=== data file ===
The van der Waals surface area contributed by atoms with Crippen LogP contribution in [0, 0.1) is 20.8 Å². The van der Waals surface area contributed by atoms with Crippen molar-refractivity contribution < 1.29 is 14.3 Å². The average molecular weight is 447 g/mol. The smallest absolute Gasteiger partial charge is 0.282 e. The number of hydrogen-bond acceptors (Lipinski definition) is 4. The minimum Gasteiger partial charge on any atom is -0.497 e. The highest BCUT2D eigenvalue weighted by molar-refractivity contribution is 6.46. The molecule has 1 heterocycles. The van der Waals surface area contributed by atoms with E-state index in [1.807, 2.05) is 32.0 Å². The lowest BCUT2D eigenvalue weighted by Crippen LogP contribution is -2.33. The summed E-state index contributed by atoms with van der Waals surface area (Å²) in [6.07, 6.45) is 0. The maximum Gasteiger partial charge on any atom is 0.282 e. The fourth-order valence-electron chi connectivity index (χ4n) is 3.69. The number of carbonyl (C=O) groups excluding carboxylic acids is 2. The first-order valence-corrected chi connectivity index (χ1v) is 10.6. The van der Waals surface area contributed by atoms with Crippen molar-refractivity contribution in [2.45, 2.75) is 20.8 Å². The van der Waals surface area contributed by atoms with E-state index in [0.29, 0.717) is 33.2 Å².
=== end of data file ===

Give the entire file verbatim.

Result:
The van der Waals surface area contributed by atoms with Crippen LogP contribution in [0, 0.1) is 20.8 Å². The van der Waals surface area contributed by atoms with Crippen molar-refractivity contribution < 1.29 is 14.3 Å². The average molecular weight is 447 g/mol. The smallest absolute Gasteiger partial charge is 0.282 e. The number of hydrogen-bond acceptors (Lipinski definition) is 4. The minimum Gasteiger partial charge on any atom is -0.497 e. The highest BCUT2D eigenvalue weighted by molar-refractivity contribution is 6.46. The molecule has 1 heterocycles. The van der Waals surface area contributed by atoms with E-state index in [1.807, 2.05) is 32.0 Å². The lowest BCUT2D eigenvalue weighted by Crippen LogP contribution is -2.33. The summed E-state index contributed by atoms with van der Waals surface area (Å²) in [6.07, 6.45) is 0. The maximum Gasteiger partial charge on any atom is 0.282 e. The fourth-order valence-electron chi connectivity index (χ4n) is 3.69. The number of carbonyl (C=O) groups excluding carboxylic acids is 2. The first-order valence-corrected chi connectivity index (χ1v) is 10.6. The van der Waals surface area contributed by atoms with Crippen molar-refractivity contribution in [2.45, 2.75) is 20.8 Å². The van der Waals surface area contributed by atoms with E-state index in [0.29, 0.717) is 33.2 Å².